Why is anger an obstacle in recovery

Why is anger an obstacle in recovery. A person in recovery may face any number of challenges to their recovery process. Some of these challenges are external, we have problems with our family, friends and in our careers. Our financial situation may change, or our health may fail us. Other problems are a bit harder to pin down. We may struggle with flawed thinking, our attitudes and behavioural patterns may hold us back, and our emotions may control us despite our best efforts. A dragon many addicts and alcoholics must face in recovery is their own anger.

What is anger

Anger is an emotional state brought on when a person feels offended or threatened. The same way human’s express anger and rage at perceived danger is present in many animals, this suggests that anger is part of a survival mechanic, rather than just a state of being. It is part of the “fight or flight” response. The body and brain are flooded with adrenaline, epinephrine and norepinephrine. This increases blood flow to the muscles, allows you to react faster and fight harder. This type of response is crucial when living in a situation where you must out run predators and fight for your life. But you’re not running from a grizzly bear, you are not fighting off hungry scavengers, a taxi just cut you off on the way to work. Despite the reality of the situation, the brain and body still react as if your life is on the line.  

Anger and the recovery process

Anger is very often an emotion used to cover up other emotions. This is the main reason why in a recovery process anger is particularly damaging. It is a superb defence mechanism. When a person is sad, or fearful or feels ashamed, it is so easy to just cover all those unpleasant feelings in a layer of anger. It is a way of protecting the ideas we had about ourselves and the things we went through. It helps us shift blame and fuels denial about the part we play in the situations we find ourselves in. Simply put, when angry it is near impossible to be vulnerable. Anger tells us that we are always right. That we don’t need to change and that these people (counsellors, sponsors, friends and family) who are telling us that we need to change are wrong. Recovery demands vulnerability. To fully solve our problems, we need to confront them head on. Being able to accept criticism, have our illusions about ourselves and the world around us shattered takes a great amount of courage.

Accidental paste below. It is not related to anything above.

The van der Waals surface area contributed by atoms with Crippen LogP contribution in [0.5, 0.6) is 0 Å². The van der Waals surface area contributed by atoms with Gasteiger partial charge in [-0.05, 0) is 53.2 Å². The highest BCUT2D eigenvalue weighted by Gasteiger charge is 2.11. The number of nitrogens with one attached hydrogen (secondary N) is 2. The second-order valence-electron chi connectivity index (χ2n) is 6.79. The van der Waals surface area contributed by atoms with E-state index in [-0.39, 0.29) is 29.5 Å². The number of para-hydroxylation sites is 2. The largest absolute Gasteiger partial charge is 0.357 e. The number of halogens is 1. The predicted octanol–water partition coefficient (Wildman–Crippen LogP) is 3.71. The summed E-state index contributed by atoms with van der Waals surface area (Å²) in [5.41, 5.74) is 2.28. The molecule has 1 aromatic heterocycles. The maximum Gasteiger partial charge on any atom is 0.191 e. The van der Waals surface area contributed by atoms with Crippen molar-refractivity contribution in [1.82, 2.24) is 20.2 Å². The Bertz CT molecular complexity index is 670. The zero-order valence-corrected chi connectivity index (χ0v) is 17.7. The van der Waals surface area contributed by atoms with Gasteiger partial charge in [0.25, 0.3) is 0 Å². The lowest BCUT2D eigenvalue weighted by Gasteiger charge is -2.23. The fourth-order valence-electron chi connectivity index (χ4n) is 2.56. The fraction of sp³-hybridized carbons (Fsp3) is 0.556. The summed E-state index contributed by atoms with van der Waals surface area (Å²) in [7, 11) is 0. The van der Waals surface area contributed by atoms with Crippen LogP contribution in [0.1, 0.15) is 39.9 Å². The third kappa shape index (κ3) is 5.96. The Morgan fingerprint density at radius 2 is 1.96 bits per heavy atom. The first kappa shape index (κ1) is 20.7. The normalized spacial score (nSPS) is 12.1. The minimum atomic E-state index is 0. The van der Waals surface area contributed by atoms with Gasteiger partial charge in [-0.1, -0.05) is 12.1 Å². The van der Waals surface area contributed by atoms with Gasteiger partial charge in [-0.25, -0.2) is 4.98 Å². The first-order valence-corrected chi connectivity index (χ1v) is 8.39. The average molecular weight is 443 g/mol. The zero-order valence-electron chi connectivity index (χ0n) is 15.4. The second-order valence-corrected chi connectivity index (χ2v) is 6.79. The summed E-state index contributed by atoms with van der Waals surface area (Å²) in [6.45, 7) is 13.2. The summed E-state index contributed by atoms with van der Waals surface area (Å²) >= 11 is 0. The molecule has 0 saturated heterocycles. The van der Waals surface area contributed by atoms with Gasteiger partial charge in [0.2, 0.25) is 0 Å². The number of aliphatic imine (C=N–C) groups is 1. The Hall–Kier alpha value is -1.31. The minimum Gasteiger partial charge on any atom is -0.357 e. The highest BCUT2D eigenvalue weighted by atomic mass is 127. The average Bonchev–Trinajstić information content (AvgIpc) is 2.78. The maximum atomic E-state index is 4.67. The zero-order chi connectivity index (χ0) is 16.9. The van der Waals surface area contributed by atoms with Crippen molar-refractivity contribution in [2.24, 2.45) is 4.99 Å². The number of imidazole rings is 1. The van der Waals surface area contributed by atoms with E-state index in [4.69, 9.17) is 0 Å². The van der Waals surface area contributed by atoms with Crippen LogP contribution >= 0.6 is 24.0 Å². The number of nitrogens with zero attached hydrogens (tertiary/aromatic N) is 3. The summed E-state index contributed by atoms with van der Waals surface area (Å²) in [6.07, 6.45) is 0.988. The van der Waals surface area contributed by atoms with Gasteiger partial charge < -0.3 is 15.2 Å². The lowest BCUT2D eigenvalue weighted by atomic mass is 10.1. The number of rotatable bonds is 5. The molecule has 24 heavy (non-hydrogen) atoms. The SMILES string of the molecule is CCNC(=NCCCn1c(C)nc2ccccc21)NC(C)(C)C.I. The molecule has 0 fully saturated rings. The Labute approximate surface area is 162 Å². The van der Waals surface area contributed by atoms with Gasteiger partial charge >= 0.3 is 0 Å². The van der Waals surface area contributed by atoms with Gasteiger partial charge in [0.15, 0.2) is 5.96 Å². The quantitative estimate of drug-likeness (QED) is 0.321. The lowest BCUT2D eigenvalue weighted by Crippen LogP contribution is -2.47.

What do we do about our anger

The initial feeling of anger is not actually the problem we have to solve. We often cannot control how our brains and bodies decide to react in the moment. There are however areas where we do have control. How am I going to react to this situation or person which is making me angry? And, how long am I going to be angry about this situation or at this person? The first often comes with time, practice and self-examination. It is almost as if you are trying to get in front of your thought before they run away with you. Studies have shown that meditation techniques are quiet effective in facilitating this type adjustment in thinking patterns. In extreme cases anger management therapy and support groups may be necessary. When we are talking about the second choice we have, how long am I going to be angry, this often takes the form of a conscious decision to work through our feelings. When we hold on to resentment it is not an active process we are participating in. It is an underlying and unconscious pain, and whether we are aware of this pain or not, could our judgments and our interactions with other people. In the 12 steps it asks up to do a searching and fearless moral inventory, this is often where we are made aware of our resentments and just how deeply they have affected us. We are then asked to share this. It is in the sharing of our pain and anger that we can finally start to forgive, accept and let it go.

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